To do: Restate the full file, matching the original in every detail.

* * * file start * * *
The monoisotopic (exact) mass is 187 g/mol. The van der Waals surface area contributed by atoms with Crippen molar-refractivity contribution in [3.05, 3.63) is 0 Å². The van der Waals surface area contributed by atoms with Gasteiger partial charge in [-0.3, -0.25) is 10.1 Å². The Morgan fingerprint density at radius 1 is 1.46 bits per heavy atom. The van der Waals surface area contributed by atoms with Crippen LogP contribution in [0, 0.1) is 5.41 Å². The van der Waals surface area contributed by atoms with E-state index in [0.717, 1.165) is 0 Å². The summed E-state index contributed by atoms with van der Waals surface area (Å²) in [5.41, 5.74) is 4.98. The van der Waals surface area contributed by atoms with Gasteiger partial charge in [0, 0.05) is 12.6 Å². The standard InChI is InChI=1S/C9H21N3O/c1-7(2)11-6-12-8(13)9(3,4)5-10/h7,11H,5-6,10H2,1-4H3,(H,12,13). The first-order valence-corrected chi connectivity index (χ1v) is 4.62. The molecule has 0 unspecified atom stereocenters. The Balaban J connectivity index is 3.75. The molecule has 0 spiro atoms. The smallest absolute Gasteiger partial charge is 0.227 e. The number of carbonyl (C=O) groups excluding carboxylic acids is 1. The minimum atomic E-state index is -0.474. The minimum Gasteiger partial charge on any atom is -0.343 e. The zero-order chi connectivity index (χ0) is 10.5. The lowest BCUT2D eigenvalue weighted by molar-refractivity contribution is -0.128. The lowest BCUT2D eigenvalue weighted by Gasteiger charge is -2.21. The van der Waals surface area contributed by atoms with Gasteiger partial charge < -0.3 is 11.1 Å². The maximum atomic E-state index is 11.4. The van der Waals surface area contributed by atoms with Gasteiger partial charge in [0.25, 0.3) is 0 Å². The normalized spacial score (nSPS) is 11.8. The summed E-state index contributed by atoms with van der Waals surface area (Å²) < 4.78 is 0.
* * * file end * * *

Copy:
The monoisotopic (exact) mass is 187 g/mol. The van der Waals surface area contributed by atoms with Crippen molar-refractivity contribution in [3.05, 3.63) is 0 Å². The van der Waals surface area contributed by atoms with Gasteiger partial charge in [-0.3, -0.25) is 10.1 Å². The Morgan fingerprint density at radius 1 is 1.46 bits per heavy atom. The van der Waals surface area contributed by atoms with Crippen LogP contribution in [0, 0.1) is 5.41 Å². The van der Waals surface area contributed by atoms with E-state index in [0.717, 1.165) is 0 Å². The summed E-state index contributed by atoms with van der Waals surface area (Å²) in [5.41, 5.74) is 4.98. The van der Waals surface area contributed by atoms with Gasteiger partial charge in [0, 0.05) is 12.6 Å². The standard InChI is InChI=1S/C9H21N3O/c1-7(2)11-6-12-8(13)9(3,4)5-10/h7,11H,5-6,10H2,1-4H3,(H,12,13). The first-order valence-corrected chi connectivity index (χ1v) is 4.62. The molecule has 0 unspecified atom stereocenters. The Balaban J connectivity index is 3.75. The molecule has 0 spiro atoms. The smallest absolute Gasteiger partial charge is 0.227 e. The number of carbonyl (C=O) groups excluding carboxylic acids is 1. The minimum atomic E-state index is -0.474. The minimum Gasteiger partial charge on any atom is -0.343 e. The zero-order chi connectivity index (χ0) is 10.5. The lowest BCUT2D eigenvalue weighted by molar-refractivity contribution is -0.128. The lowest BCUT2D eigenvalue weighted by Gasteiger charge is -2.21. The van der Waals surface area contributed by atoms with Gasteiger partial charge < -0.3 is 11.1 Å². The maximum atomic E-state index is 11.4. The van der Waals surface area contributed by atoms with Gasteiger partial charge in [0.25, 0.3) is 0 Å². The normalized spacial score (nSPS) is 11.8. The summed E-state index contributed by atoms with van der Waals surface area (Å²) < 4.78 is 0.